Analysing the ground
In 2017, a geothermal heat pump was installed at the university, which required deep drilling at the VU Campus – as far down as 162 metres. Simon Troelstra, senior lecturer emeritus in the Earth Sciences, ensured that the drilling firm collected sediment samples at one-metre-intervals, which were then analysed.
From primeval rivers to modern-day Amsterdam
The results tell stories of the past, the present and the future of the city. They range all the way from the distant past – 2.6 million years ago – to the relatively near future (2030) of one modest piece of land, taking visitors on a journey from primeval rivers, ice ages, sea level rises and marshland reclamation all the way through to Amsterdam’s ongoing expansion. The exhibition also traces the last 1,000 years’ worth of activity on the uppermost soil levels to predict what is yet to come.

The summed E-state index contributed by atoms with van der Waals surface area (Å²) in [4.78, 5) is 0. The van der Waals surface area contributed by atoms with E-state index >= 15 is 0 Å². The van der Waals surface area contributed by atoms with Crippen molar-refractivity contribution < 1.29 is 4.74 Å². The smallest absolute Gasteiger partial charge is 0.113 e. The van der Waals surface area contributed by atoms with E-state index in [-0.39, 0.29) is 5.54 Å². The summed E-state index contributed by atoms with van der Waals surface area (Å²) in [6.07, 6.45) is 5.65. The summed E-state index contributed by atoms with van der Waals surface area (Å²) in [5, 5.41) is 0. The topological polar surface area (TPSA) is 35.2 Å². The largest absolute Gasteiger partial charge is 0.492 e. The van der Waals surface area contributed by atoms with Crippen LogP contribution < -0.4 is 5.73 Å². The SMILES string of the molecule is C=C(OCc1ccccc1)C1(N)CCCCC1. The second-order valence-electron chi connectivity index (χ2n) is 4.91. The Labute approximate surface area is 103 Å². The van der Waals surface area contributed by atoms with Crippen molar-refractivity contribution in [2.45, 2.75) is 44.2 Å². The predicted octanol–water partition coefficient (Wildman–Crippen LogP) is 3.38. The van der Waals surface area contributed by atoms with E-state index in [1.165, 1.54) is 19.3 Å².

The exhibition also includes works of art by Femke Herregraven, who explores the new materials, geographies and value systems created by today’s financial technologies and infrastructures in multidisciplinary pieces such as games, drawings, prints, sculptures, videos and installations.
‘Above and beneath the VU Campus: Past, present, future’ runs until 18 January 2019.